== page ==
Watching the live reactions to an Apple announcement rarely tends to expose you to some of the more considered thoughts on a product launch. Yet the response to Apple’s unveiling on 23 October of a pair of new iPad products was a testament to just how warped the technology business has become.
Appreciating it’s traditional to bash Apple at every opportunity, I find myself admiring the firm in some ways. Granted, its closed gate approach to computing is something that continually needs fighting, but its marriage of software and hardware remains pretty much unparalleled over the past decade or so.
At Apple’s event in October, though, it sprung a surprise. It had widely been expected that the firm would showcase the iPad mini, and that’s exactly what it did. But then it had something else up its sleeve: a fourth generation of the iPad. This was just over half a year after it had launched the third generation of the iPad to similar fanfare. And people were not happy.
To paraphrase what, at one stage, was appearing to be something of a consensus, the feeling seemed to be ‘but I only bought one of those half a year ago, and now they’ve gone and changed’.
So let’s think about that for a second. What Apple has successfully propagated is a feeling among its customers and many in the technology world that you absolutely have to have the latest and greatest. Notwithstanding the fact that the original iPad is still doing the job that it was designed for perfectly well, there appears to be abject horror in places at the thought that people will have to upgrade a product that was only new on the shelves earlier in the year.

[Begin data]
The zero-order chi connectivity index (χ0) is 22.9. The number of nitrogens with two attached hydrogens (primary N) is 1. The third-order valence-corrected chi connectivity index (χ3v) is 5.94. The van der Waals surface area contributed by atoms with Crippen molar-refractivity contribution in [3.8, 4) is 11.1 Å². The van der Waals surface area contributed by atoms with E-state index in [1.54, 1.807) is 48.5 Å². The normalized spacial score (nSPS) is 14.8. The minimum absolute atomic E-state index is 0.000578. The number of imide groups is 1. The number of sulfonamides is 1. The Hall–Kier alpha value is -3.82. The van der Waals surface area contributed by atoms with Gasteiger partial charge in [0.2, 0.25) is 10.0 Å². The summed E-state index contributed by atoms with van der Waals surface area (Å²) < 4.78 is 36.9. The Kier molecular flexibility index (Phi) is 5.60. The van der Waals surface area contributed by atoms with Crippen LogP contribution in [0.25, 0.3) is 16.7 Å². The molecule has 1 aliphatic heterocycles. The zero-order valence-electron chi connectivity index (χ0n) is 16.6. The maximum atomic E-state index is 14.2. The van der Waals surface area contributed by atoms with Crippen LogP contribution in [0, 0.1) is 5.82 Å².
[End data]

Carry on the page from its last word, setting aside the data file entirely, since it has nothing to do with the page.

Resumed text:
But where did this craving come from? What new feature does the fourth-generation iPad possess that the third didn’t, that people can’t possibly live without? Within minutes of the announcement, eBay was no doubt filling up with pretty much brand spanking new iPads, as the disposal culture of modern technology continues to take hold.
That in itself is a burgeoning problem. Firms like Apple like to lock us out of upgrading products, and even the likes of HTC is now making phones where you’re not even allowed to change the battery yourself (when did we start to accept this insanity as the norm, I continue to wonder). The ramification of this, longer term, is that more and more people will just throw something away after a year, in order to get the latest model. People will change their phone just because it’s less hassle than sending it off to get a new battery put in. That’s madness, isn’t it?
What Apple’s announcement showed is that you don’t actually need to add that much for people to instantly decide to spend another £500 or so on another piece of technology, just to keep up with the proverbial Joneses. Wouldn’t it be refreshing, though, if a firm such as Apple, that has so blazed the trail for persuading people to replace their technology on an annual basis, actually made a stand to say enough is enough. It’ll never happen, but just how long can the world at large support a culture where intricate technologies are so disposable? Looking at the reaction to the aforementioned Apple launch, it’s going to have to do so for a great deal longer, sadly…